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Officials carry out preliminary survey to look for CRZ ‘violations’ by Army

A Bombay High Court order prohibits any work within 50 metres of mangroves, irrespective of the ownership of the land.

Written by Anjali Lukose | Mumbai | Published: May 22, 2014 1:51:35 am
The refilling work done near mangroves forest in Colaba. (Source: Express photo by Pradip Das) The refilling work done near mangroves forest in Colaba. (Source: Express photo by Pradip Das)

Following allegations of Coastal Regulation Zone (CRZ) violations by the defence forces at Colaba, officials from the mangrove cell visited the mangrove forests adjoining the Sagarmatha club at Navy Nagar on Wednesday.

The Army, who owns the club, has hired a private contractor to refill the existing embankment (breakwater) that extends into the sea from the club’s premises. The refilled embankment abuts the mangroves in the area. A Bombay High Court order prohibits any work within 50 metres of mangroves, irrespective of the ownership of the land.

“Our officials conducted a preliminary survey and took GPS readings of the mangroves and the site of work to establish the distance. We will also ascertain if the mangrove forests have been notified as reserved forests,” said assistant conservator of forests V G Jukar. Senior officials from the mangrove cell will be visiting the site again on Thursday for further verification, he added.

Besides the work on the embankment, civilians residing close to the Sagarmatha club have alleged that the Army has violated CRZ norms while extending the previously existing Sagarmatha club structure, within 50 metres of the mangrove forests. “Under the guise of repairing the existing structure, Sagarmatha club has been extended and a ground plus one floor in the form of a new building has been constructed within the premises. We can understand that the CRZ norms are relaxed in case of defence outposts, but violating these norms to extend a recreational facility of the defence cannot be taken lightly,” said a resident, who did not wish to be named.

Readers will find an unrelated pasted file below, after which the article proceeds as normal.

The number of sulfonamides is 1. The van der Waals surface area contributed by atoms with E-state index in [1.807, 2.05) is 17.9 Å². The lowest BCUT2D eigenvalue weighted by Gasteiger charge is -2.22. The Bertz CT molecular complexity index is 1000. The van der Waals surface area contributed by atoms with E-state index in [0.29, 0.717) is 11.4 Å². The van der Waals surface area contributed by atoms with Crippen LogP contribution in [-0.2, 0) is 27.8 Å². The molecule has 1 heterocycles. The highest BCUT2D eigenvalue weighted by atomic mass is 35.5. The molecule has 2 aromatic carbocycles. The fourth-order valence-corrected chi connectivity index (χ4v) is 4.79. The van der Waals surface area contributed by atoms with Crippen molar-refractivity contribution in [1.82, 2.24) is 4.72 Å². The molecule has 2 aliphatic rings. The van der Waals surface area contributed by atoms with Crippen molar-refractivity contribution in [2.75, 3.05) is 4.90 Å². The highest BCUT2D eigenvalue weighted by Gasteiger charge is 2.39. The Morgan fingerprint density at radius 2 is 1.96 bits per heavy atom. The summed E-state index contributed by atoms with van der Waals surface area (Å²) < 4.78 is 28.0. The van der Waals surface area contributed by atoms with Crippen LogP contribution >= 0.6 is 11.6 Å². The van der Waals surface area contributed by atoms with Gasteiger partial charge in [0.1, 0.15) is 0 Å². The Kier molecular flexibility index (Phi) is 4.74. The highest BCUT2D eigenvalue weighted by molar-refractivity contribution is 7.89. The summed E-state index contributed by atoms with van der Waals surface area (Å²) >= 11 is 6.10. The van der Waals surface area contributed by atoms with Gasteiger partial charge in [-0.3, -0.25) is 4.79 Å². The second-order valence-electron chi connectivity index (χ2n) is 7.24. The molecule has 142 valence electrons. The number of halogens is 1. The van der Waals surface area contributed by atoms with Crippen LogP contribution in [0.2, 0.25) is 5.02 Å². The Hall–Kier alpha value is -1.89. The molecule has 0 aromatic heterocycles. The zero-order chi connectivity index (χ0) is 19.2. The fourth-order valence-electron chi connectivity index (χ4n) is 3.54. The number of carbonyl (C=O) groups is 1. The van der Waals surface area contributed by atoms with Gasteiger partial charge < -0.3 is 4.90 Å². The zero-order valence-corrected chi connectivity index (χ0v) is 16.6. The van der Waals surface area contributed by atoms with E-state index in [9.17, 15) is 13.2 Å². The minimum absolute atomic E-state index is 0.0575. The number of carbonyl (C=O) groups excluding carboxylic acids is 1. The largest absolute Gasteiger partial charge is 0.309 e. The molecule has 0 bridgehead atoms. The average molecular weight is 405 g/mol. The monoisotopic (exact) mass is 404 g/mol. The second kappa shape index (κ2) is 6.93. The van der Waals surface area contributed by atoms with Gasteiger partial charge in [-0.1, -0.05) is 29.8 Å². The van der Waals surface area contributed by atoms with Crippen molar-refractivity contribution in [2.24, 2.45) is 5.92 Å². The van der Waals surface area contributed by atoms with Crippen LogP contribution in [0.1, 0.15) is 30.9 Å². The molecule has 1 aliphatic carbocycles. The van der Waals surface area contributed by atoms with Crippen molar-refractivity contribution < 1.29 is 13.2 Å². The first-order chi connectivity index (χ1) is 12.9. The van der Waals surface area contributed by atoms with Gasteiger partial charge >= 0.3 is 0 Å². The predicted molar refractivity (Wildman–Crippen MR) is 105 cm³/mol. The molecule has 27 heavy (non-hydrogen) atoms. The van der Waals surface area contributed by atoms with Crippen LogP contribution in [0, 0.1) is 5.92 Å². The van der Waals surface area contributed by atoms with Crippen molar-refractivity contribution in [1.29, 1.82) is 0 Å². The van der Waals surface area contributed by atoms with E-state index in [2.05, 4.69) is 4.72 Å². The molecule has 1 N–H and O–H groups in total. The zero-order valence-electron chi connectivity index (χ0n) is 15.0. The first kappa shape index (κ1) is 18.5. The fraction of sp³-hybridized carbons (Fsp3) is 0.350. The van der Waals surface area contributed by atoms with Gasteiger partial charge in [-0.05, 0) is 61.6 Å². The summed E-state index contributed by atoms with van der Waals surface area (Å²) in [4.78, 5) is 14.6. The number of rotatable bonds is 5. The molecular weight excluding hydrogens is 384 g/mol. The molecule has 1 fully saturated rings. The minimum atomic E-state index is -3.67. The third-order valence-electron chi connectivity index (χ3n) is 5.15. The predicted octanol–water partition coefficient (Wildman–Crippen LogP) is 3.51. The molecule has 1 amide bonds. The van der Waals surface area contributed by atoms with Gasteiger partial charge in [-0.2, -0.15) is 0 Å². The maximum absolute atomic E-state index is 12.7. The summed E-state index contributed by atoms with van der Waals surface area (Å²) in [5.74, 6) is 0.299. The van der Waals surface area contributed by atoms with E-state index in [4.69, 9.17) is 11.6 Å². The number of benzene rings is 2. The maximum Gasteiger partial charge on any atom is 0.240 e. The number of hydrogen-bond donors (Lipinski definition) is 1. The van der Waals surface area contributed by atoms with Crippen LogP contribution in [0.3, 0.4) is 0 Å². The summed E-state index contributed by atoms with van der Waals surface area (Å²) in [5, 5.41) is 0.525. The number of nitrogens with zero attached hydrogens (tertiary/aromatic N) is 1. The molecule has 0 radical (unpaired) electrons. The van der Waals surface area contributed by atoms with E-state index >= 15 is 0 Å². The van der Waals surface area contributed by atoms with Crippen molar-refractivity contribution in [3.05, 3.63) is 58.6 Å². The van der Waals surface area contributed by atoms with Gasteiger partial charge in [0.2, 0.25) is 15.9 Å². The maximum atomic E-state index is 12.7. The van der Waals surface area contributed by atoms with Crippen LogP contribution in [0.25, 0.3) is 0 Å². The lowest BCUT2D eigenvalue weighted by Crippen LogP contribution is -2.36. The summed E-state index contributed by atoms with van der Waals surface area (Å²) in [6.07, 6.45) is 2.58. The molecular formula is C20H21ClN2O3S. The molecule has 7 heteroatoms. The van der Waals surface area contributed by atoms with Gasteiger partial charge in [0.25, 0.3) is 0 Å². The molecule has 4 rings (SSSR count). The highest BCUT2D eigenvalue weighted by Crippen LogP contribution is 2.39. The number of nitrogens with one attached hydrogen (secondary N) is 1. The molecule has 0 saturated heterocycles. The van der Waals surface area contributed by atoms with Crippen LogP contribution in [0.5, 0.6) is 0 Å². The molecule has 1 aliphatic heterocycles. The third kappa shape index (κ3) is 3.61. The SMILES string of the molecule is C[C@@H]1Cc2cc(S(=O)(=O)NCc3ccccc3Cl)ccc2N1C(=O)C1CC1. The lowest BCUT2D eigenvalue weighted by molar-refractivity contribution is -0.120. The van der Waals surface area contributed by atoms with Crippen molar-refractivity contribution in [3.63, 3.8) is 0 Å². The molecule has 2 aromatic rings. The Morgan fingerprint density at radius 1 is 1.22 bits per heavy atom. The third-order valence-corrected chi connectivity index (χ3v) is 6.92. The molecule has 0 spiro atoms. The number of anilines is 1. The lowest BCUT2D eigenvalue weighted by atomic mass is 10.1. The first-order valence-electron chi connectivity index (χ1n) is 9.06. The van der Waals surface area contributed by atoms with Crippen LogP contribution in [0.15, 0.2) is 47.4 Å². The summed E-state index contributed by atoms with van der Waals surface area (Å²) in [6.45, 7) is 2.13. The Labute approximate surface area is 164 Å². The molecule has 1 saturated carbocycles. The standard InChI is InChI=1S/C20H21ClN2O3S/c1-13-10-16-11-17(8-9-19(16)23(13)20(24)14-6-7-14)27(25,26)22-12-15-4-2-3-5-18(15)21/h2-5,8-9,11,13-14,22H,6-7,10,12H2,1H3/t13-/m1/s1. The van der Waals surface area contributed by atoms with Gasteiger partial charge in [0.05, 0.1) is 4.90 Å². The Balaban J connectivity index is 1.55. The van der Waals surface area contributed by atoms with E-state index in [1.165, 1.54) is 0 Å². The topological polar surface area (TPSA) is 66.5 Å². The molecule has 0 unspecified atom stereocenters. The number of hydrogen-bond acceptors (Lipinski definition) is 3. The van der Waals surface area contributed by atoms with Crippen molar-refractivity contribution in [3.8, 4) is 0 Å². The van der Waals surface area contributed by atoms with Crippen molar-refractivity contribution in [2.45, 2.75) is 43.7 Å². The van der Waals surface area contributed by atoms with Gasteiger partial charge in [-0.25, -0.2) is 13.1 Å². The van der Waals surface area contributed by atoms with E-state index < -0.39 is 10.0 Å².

An NGO has also written to the divisional commissioner of Konkan about the alleged destruction of mangroves. Conservation Action Trust (CAT)’s Debi Goenka has further alleged that the Sagarmatha club building itself was built illegally a few years ago, for which the NGO had filed a complaint with the Konkan divisional commissioner in March 2006, but lamented that no action was taken. “Action needs to be taken against the senior officers of the defence responsible for this destruction of mangroves and reclamation,” the letter stated.

Meanwhile, the Army has said that the refilling work is being done on an existing embankment to stop the incursion of sea water. “We are refilling the breakwater to stop the incursion of sea water, which has taken away at least 4 to 5 feet of land in the past one year alone. We are not constructing any new structure and this work does not restrict or divert the flow of sea water from the mangroves. There has been no communication with the forest department before undertaking this work,” said Commander Rahul Sinha, defence PRO.”Forest department officials regularly visit the site for survey,” he added.

About the club extension, the Army has maintained that it has not undertaken construction of any new structure, but simply modified the existing structure.

anjali.lukose@expressindia.com

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